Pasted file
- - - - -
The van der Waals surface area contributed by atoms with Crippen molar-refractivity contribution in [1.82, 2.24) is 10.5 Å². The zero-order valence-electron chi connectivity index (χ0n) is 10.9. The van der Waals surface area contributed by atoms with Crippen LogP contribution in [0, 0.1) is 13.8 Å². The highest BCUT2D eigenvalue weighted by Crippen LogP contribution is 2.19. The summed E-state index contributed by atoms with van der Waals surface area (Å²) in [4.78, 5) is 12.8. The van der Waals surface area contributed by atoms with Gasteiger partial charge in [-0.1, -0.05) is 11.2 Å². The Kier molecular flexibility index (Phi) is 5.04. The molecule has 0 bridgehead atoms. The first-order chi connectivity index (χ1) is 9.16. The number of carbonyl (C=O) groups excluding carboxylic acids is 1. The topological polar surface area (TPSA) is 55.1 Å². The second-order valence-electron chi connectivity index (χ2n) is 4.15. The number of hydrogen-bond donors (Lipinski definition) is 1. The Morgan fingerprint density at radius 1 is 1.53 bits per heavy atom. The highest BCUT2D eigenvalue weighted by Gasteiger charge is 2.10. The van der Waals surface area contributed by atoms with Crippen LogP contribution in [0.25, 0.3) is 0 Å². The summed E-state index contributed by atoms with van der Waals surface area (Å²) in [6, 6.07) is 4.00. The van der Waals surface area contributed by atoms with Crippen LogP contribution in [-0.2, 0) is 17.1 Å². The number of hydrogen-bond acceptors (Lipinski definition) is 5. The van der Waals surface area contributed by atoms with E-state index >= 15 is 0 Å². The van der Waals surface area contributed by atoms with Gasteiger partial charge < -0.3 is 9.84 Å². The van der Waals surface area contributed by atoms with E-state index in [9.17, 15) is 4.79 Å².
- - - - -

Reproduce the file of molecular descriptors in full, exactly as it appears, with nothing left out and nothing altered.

The van der Waals surface area contributed by atoms with Crippen molar-refractivity contribution in [1.82, 2.24) is 10.5 Å². The zero-order valence-electron chi connectivity index (χ0n) is 10.9. The van der Waals surface area contributed by atoms with Crippen LogP contribution in [0, 0.1) is 13.8 Å². The highest BCUT2D eigenvalue weighted by Crippen LogP contribution is 2.19. The summed E-state index contributed by atoms with van der Waals surface area (Å²) in [4.78, 5) is 12.8. The van der Waals surface area contributed by atoms with Gasteiger partial charge in [-0.1, -0.05) is 11.2 Å². The Kier molecular flexibility index (Phi) is 5.04. The molecule has 0 bridgehead atoms. The first-order chi connectivity index (χ1) is 9.16. The number of carbonyl (C=O) groups excluding carboxylic acids is 1. The topological polar surface area (TPSA) is 55.1 Å². The second-order valence-electron chi connectivity index (χ2n) is 4.15. The number of hydrogen-bond donors (Lipinski definition) is 1. The Morgan fingerprint density at radius 1 is 1.53 bits per heavy atom. The highest BCUT2D eigenvalue weighted by Gasteiger charge is 2.10. The van der Waals surface area contributed by atoms with Crippen LogP contribution in [0.25, 0.3) is 0 Å². The summed E-state index contributed by atoms with van der Waals surface area (Å²) in [6, 6.07) is 4.00. The van der Waals surface area contributed by atoms with Crippen LogP contribution in [-0.2, 0) is 17.1 Å². The number of hydrogen-bond acceptors (Lipinski definition) is 5. The van der Waals surface area contributed by atoms with E-state index >= 15 is 0 Å². The van der Waals surface area contributed by atoms with Gasteiger partial charge < -0.3 is 9.84 Å². The van der Waals surface area contributed by atoms with E-state index in [9.17, 15) is 4.79 Å².